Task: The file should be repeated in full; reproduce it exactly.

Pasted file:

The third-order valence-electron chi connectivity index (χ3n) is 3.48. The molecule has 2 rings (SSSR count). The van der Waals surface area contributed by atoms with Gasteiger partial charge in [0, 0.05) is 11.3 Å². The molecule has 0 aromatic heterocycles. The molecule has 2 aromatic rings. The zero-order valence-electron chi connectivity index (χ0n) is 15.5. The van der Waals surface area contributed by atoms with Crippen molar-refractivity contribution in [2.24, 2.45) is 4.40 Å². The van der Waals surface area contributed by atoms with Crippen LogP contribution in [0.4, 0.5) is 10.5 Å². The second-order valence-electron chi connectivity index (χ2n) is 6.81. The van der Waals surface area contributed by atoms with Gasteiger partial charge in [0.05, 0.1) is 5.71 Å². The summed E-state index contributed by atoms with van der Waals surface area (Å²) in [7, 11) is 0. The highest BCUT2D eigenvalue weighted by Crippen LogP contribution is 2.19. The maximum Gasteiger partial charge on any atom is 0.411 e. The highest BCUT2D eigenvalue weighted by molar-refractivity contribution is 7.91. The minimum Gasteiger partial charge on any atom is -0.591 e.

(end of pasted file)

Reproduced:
The third-order valence-electron chi connectivity index (χ3n) is 3.48. The molecule has 2 rings (SSSR count). The van der Waals surface area contributed by atoms with Gasteiger partial charge in [0, 0.05) is 11.3 Å². The molecule has 0 aromatic heterocycles. The molecule has 2 aromatic rings. The zero-order valence-electron chi connectivity index (χ0n) is 15.5. The van der Waals surface area contributed by atoms with Crippen molar-refractivity contribution in [2.24, 2.45) is 4.40 Å². The van der Waals surface area contributed by atoms with Crippen LogP contribution in [0.4, 0.5) is 10.5 Å². The second-order valence-electron chi connectivity index (χ2n) is 6.81. The van der Waals surface area contributed by atoms with Gasteiger partial charge in [0.05, 0.1) is 5.71 Å². The summed E-state index contributed by atoms with van der Waals surface area (Å²) in [7, 11) is 0. The highest BCUT2D eigenvalue weighted by Crippen LogP contribution is 2.19. The maximum Gasteiger partial charge on any atom is 0.411 e. The highest BCUT2D eigenvalue weighted by molar-refractivity contribution is 7.91. The minimum Gasteiger partial charge on any atom is -0.591 e.